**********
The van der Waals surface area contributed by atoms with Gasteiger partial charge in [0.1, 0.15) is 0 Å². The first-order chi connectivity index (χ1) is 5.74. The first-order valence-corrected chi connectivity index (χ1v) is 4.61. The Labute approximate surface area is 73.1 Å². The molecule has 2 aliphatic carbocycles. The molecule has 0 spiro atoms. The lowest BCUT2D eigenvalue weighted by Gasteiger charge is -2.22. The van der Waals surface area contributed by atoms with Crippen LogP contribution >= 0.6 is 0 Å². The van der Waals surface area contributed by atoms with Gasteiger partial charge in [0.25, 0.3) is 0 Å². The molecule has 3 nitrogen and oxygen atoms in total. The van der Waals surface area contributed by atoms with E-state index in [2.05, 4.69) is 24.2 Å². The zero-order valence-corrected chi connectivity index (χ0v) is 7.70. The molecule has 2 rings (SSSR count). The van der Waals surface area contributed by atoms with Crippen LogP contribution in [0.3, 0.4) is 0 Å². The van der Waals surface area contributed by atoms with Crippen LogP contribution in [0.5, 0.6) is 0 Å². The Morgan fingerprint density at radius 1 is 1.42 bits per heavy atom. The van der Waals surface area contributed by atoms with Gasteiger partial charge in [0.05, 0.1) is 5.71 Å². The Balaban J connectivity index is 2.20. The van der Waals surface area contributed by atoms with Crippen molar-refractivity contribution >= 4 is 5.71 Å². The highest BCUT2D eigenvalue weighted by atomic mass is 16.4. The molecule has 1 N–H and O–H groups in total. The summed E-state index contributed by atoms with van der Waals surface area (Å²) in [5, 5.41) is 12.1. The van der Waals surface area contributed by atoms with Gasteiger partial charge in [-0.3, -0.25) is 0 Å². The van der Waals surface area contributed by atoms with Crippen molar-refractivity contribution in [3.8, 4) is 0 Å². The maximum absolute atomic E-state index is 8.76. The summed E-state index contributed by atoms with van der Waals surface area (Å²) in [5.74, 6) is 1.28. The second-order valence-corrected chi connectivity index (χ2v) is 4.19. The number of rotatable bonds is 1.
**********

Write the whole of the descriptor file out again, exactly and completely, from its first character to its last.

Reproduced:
The van der Waals surface area contributed by atoms with Gasteiger partial charge in [0.1, 0.15) is 0 Å². The first-order chi connectivity index (χ1) is 5.74. The first-order valence-corrected chi connectivity index (χ1v) is 4.61. The Labute approximate surface area is 73.1 Å². The molecule has 2 aliphatic carbocycles. The molecule has 0 spiro atoms. The lowest BCUT2D eigenvalue weighted by Gasteiger charge is -2.22. The van der Waals surface area contributed by atoms with Crippen LogP contribution >= 0.6 is 0 Å². The van der Waals surface area contributed by atoms with Gasteiger partial charge in [0.25, 0.3) is 0 Å². The molecule has 3 nitrogen and oxygen atoms in total. The van der Waals surface area contributed by atoms with E-state index in [2.05, 4.69) is 24.2 Å². The zero-order valence-corrected chi connectivity index (χ0v) is 7.70. The molecule has 2 rings (SSSR count). The van der Waals surface area contributed by atoms with Crippen LogP contribution in [0.3, 0.4) is 0 Å². The van der Waals surface area contributed by atoms with Crippen LogP contribution in [0.5, 0.6) is 0 Å². The Morgan fingerprint density at radius 1 is 1.42 bits per heavy atom. The van der Waals surface area contributed by atoms with Gasteiger partial charge in [0.05, 0.1) is 5.71 Å². The Balaban J connectivity index is 2.20. The van der Waals surface area contributed by atoms with Crippen molar-refractivity contribution >= 4 is 5.71 Å². The highest BCUT2D eigenvalue weighted by atomic mass is 16.4. The molecule has 1 N–H and O–H groups in total. The summed E-state index contributed by atoms with van der Waals surface area (Å²) in [5, 5.41) is 12.1. The van der Waals surface area contributed by atoms with Gasteiger partial charge in [-0.3, -0.25) is 0 Å². The van der Waals surface area contributed by atoms with Crippen molar-refractivity contribution in [3.8, 4) is 0 Å². The maximum absolute atomic E-state index is 8.76. The summed E-state index contributed by atoms with van der Waals surface area (Å²) in [5.74, 6) is 1.28. The second-order valence-corrected chi connectivity index (χ2v) is 4.19. The number of rotatable bonds is 1.